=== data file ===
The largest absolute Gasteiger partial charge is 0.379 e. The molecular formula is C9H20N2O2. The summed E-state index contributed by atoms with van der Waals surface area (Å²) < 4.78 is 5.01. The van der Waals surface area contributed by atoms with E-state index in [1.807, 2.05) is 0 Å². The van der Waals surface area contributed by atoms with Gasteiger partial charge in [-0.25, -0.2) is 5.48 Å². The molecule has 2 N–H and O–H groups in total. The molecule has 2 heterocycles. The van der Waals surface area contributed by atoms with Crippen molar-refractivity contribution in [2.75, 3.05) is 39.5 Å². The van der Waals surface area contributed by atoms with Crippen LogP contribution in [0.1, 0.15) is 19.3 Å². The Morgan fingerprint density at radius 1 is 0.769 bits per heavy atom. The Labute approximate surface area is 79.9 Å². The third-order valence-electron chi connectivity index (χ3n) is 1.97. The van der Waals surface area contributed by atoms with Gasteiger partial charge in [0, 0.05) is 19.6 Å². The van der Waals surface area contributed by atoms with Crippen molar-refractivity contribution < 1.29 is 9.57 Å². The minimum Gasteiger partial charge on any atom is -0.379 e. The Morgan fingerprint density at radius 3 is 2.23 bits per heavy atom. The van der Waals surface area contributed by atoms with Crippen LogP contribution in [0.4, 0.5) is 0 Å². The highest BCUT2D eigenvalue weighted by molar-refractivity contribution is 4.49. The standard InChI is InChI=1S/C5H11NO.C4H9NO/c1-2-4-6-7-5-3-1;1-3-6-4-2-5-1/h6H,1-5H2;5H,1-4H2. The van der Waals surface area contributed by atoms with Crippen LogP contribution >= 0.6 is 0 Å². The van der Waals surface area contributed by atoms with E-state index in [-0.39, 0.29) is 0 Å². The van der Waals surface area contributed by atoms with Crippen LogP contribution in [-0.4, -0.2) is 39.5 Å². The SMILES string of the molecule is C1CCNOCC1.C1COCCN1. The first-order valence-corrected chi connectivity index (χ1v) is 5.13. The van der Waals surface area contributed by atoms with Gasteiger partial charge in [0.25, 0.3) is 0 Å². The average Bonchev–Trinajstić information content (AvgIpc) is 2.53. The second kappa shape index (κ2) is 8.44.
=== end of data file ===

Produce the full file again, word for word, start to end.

The largest absolute Gasteiger partial charge is 0.379 e. The molecular formula is C9H20N2O2. The summed E-state index contributed by atoms with van der Waals surface area (Å²) < 4.78 is 5.01. The van der Waals surface area contributed by atoms with E-state index in [1.807, 2.05) is 0 Å². The van der Waals surface area contributed by atoms with Gasteiger partial charge in [-0.25, -0.2) is 5.48 Å². The molecule has 2 N–H and O–H groups in total. The molecule has 2 heterocycles. The van der Waals surface area contributed by atoms with Crippen molar-refractivity contribution in [2.75, 3.05) is 39.5 Å². The van der Waals surface area contributed by atoms with Crippen LogP contribution in [0.1, 0.15) is 19.3 Å². The Morgan fingerprint density at radius 1 is 0.769 bits per heavy atom. The Labute approximate surface area is 79.9 Å². The third-order valence-electron chi connectivity index (χ3n) is 1.97. The van der Waals surface area contributed by atoms with Gasteiger partial charge in [0, 0.05) is 19.6 Å². The van der Waals surface area contributed by atoms with Crippen molar-refractivity contribution < 1.29 is 9.57 Å². The minimum Gasteiger partial charge on any atom is -0.379 e. The Morgan fingerprint density at radius 3 is 2.23 bits per heavy atom. The van der Waals surface area contributed by atoms with Crippen LogP contribution in [0.4, 0.5) is 0 Å². The highest BCUT2D eigenvalue weighted by molar-refractivity contribution is 4.49. The standard InChI is InChI=1S/C5H11NO.C4H9NO/c1-2-4-6-7-5-3-1;1-3-6-4-2-5-1/h6H,1-5H2;5H,1-4H2. The van der Waals surface area contributed by atoms with Crippen LogP contribution >= 0.6 is 0 Å². The van der Waals surface area contributed by atoms with E-state index in [-0.39, 0.29) is 0 Å². The van der Waals surface area contributed by atoms with Crippen LogP contribution in [-0.4, -0.2) is 39.5 Å². The SMILES string of the molecule is C1CCNOCC1.C1COCCN1. The first-order valence-corrected chi connectivity index (χ1v) is 5.13. The van der Waals surface area contributed by atoms with Gasteiger partial charge in [0.25, 0.3) is 0 Å². The average Bonchev–Trinajstić information content (AvgIpc) is 2.53. The second kappa shape index (κ2) is 8.44.